Gene Editing in Human Embryos

| By on Endless Forms Most Beautiful

8-cell human embryo

Last month, a team of Chinese scientists reported that they edited the genome of human embryos.  This international first has raised widespread alarm and some debate in the scientific community.  

The research appeared in the April 18 issue of Protein & Cell. The group first submitted their results to top-ranking journals Nature and Science, but both journals rejected the submission due to ethical concerns.  On April 28, an editor at Protein & Cell defended the journal’s decision to publish the study:

In this unusual situation, the editorial decision to publish this study should not be viewed as an endorsement of this practice nor an encouragement of similar attempts, but rather the sounding of an alarm to draw immediate attention to the urgent need to rein in applications of gene-editing technologies, especially in the human germ cells or embryos.

The research group performed gene editing on non-viable embryos, but it is nevertheless troubling to many.  The powerful new technology they used, called CRISPR/Cas9, has been used routinely for gene editing in other organisms since 2013, but until now had not been applied to human embryos.  The group attempted to correct a faulty form of a gene that causes a severe blood disorder.  Results were poor; many embryos in the experiment did not survive, and some of the remaining ones exhibited unexpected mutations.

On April 29, Dr. Francis Collins, Director of the National Institutes of Health (NIH) (and BioLogos founder), released a statement, in which he described the research and outlined the risks:

The concept of altering the human germline in embryos for clinical purposes has been debated over many years from many different perspectives, and has been viewed almost universally as a line that should not be crossed. Advances in technology have given us an elegant new way of carrying out genome editing, but the strong arguments against engaging in this activity remain. These include the serious and unquantifiable safety issues, ethical issues presented by altering the germline in a way that affects the next generation without their consent, and a current lack of compelling medical applications justifying the use of CRISPR/Cas9 in embryos.

NIH, the largest funder of biomedical research in the world, does not support research involving gene editing of human embryos.  The Society for Developmental Biology, the main professional society for scientists working in that field, also issued a position statement to voice concern about the work, calling for a “voluntary moratorium by members of the scientific community on all manipulation of pre-implantation human embryos by genome editing.”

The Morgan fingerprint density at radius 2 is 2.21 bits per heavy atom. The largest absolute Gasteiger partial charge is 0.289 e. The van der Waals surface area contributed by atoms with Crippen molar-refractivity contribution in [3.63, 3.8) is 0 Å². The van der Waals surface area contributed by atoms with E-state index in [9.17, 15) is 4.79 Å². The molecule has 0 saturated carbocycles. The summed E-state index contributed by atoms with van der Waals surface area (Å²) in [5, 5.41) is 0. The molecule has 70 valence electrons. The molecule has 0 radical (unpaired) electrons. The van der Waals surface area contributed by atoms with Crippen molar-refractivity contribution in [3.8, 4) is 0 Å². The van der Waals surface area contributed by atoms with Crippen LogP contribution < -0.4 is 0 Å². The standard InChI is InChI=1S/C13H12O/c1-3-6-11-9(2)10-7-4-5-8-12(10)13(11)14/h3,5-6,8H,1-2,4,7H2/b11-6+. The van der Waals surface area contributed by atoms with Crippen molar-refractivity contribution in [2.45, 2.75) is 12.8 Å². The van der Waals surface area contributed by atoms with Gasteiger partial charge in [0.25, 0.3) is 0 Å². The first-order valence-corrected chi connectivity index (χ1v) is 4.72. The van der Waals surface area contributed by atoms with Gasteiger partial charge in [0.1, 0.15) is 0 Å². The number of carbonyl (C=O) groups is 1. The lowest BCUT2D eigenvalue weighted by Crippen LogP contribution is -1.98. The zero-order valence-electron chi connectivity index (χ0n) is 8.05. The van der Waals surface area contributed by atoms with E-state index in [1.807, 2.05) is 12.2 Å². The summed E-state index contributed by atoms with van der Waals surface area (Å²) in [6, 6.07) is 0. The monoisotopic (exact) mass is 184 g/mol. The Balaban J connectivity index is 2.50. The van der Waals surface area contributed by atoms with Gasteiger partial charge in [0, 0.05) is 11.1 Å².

How do I, as a Christian and a biologist, think about this development?  I’m both troubled and encouraged.  I’m troubled because the potential for harm with this new technology is real.  It’s good that the Chinese researchers didn’t use viable embryos, but somebody, somewhere, might decide to do so. What if they create a human with some horrible, heritable defect?  That would be a grievous event, indeed.

I’m also encouraged.  The popular stereotype of scientists as godless atheists who try to push the ethical envelope just isn’t accurate: the scientific community as a whole takes safety and ethical considerations very seriously, as evidenced by the strong reaction to this paper.  Important conversations will take place and new safeguards will be implemented.

I’m not a bioethicist, or even a working scientist at present.  I hope there are many in both fields who will take up this issue.  Life is precious--especially human life, made in the image of God.  We, both in the church and in broader society, need to think carefully together about how new technology should be used, even as we give thanks for the fruitfulness of modern science, medicine, and technology.




Applegate, Kathryn. "Gene Editing in Human Embryos" N.p., 1 May. 2015. Web. 21 August 2017.


Applegate, K. (2015, May 1). Gene Editing in Human Embryos
Retrieved August 21, 2017, from

About the Author

Kathryn Applegate

Kathryn Applegate is Resources Editor at BioLogos. She received her PhD in computational cell biology at The Scripps Research Institute in La Jolla, Calif. At Scripps, she developed computer vision tools for analyzing the cell's infrastructure, the cytoskeleton. Kathryn joined the BioLogos staff in 2010.

More posts by Kathryn Applegate